157:15 Ver. 15.] O'er the Phlegrean giants, &c. The fable of the giants is common; but its philosophical explanation is, I fear, but little known and less understood. For the sake of thc liberal, therefore, the following account of the battles of the Gods, p. 158 from the excellent Commentary of Proclus, on Plato's Republic, p. 373, is inserted. "The divisible progressions of all beings, and the diversities of substances, receive a supernal origin, from a division of unknown primitive causes, which are mutually at strife with principles, subject to the universe. For some determine their essence about unity, on which they depend; and others receive in themselves a never-failing power of infinity, by which they generate universals, and a cause of multitude and progression, according to which they possess their peculiar essences. Hence, after the same manner as the first principles of beings, are mutually separated from each other; so all divine genera and true beings have among themselves a progression distinguished by order. In consequence of this, some insert in things posterior the principle cause of unity; but others afford the power of separation. Some are the causes of conversion to inferiors, and of collecting the multitude of progressive natures to their proper principles: while others promote their progression and procreation, emanating from principles, as their source. Some supply the power of generating to inferiors; and others exhibit a constant and undefiled purity. There are some, again, containing the cause of separable goods; and others, of such goods as subsist together with their recipients. Indeed, after this manner, the various contrariety of such kinds appears in all the administrations of true being. Thus the station or quiet of things constantly establishing being in themselves, resists efficacious and vital powers of motion. So the communication of identity, on every side similar to itself (if the expression may be allowed) is specially opposed to the discretions of diversity. Thus, too, similitude fights with dissimilitude, and equality with inequality. Since this is the case, can it be wonderful, that mythologists, perceiving a contrariety of this kind among the Gods, and the first principles p. 159 of things, should represent it to their pupils by contentions and wars? For though the divine genera are always united with each other, yet they preside as well over those who administer to union, as over those who machinate confusion. And this is the first reason of the wars of the Gods. But it is lawful to produce another reason, and to affirm that the Gods are indeed indivisibly conjoined, and subsist together in mutual uniformity: but that their progressions into the universe, and participations by recipient natures, become disjoined and divisible, and by this means filled with contrariety. For things subject to the power of the Gods, cannot receive their diffused powers, and multiform illustrations, without mixture and confusion. Hence the last orders dependent on the Gods, since they are produced by a long interval from the first causes, but are contiguous to the concerns they administer, and adhere to matter, contract contrariety, and an all-various division; partially presiding over material affairs, and diminishing and dispersing those separate powers, which before subsisted in a superior manner, uniformly and indivisibly, in their primitive causes. Since, then, such and so many are the ways, by which, according to the mysteries of theologists, war is usually referred to the Gods; other poets who, seized with fury, have interpreted divine concerns, introduced the battles and wars of the Gods, according to the first reasons, i. e. so far as the divine genera admit of diversity, according to the first principles of all things. For fables, concealing truth under a veil, shew that such things as recall to principles, oppose and fight with the authors of generation: collecting with separating natures, things unifying with such as multiply by the progression of beings; and universal genera, with such as operate in a partial and particular manner. Hence they relate, that the Titans (or dæmons subservient to Nature) fight with Bacchus, (or Nature) and the giants with Jove. p. 160 For union, and an indivisible work, is proper to Bacchus and Jupiter, as the demiurgic causes of the world; but the Titans and Giants produce the demiurgic powers into multitude; partially administering the concerns of the universe, and existing as the proximate parents of material natures." Thus far Proclus. For a farther account of Minerva, see the note to Hymn ix. to Nature.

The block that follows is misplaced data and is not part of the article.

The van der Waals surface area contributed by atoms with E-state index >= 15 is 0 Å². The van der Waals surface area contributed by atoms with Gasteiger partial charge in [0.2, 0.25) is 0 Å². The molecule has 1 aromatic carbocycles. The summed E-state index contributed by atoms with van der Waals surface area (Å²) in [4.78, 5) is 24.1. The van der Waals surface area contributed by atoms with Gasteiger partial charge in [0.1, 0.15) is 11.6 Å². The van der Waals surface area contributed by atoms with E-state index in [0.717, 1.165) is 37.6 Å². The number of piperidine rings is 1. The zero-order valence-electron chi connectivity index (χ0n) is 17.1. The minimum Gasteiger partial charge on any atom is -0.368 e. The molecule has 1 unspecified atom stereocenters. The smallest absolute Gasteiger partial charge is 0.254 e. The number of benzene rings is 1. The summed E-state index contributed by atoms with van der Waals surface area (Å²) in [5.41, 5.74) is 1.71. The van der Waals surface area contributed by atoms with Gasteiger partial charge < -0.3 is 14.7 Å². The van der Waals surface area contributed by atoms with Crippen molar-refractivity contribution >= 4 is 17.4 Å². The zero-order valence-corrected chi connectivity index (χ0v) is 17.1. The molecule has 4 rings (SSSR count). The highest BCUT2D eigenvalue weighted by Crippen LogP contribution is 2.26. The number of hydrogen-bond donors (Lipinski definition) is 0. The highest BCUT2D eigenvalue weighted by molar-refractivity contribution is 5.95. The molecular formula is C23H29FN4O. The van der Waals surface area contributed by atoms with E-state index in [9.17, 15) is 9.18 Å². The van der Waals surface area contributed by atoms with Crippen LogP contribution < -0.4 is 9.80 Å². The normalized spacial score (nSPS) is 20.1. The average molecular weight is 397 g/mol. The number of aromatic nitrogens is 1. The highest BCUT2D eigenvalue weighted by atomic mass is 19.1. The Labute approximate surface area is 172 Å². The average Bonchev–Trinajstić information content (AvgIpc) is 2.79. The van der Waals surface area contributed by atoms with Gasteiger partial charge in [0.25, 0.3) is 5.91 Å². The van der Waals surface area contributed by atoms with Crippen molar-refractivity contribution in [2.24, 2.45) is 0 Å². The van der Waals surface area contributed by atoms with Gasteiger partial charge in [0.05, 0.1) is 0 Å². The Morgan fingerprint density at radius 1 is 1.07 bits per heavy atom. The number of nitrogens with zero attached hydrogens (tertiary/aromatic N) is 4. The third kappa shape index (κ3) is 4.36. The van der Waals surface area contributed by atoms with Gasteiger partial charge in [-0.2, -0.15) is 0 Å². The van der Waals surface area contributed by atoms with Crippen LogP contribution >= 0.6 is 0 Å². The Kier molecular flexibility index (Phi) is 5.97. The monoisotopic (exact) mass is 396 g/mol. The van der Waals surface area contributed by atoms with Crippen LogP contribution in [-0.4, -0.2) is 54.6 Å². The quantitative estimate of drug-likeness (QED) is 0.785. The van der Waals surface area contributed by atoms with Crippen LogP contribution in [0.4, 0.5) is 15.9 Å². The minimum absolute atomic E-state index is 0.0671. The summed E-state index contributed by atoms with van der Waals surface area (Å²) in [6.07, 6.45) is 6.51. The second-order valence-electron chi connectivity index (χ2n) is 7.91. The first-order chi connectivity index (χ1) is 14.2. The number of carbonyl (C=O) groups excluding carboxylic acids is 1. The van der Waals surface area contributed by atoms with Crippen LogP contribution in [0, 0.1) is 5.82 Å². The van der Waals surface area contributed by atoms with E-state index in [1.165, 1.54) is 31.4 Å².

Next: XXXII: To Victory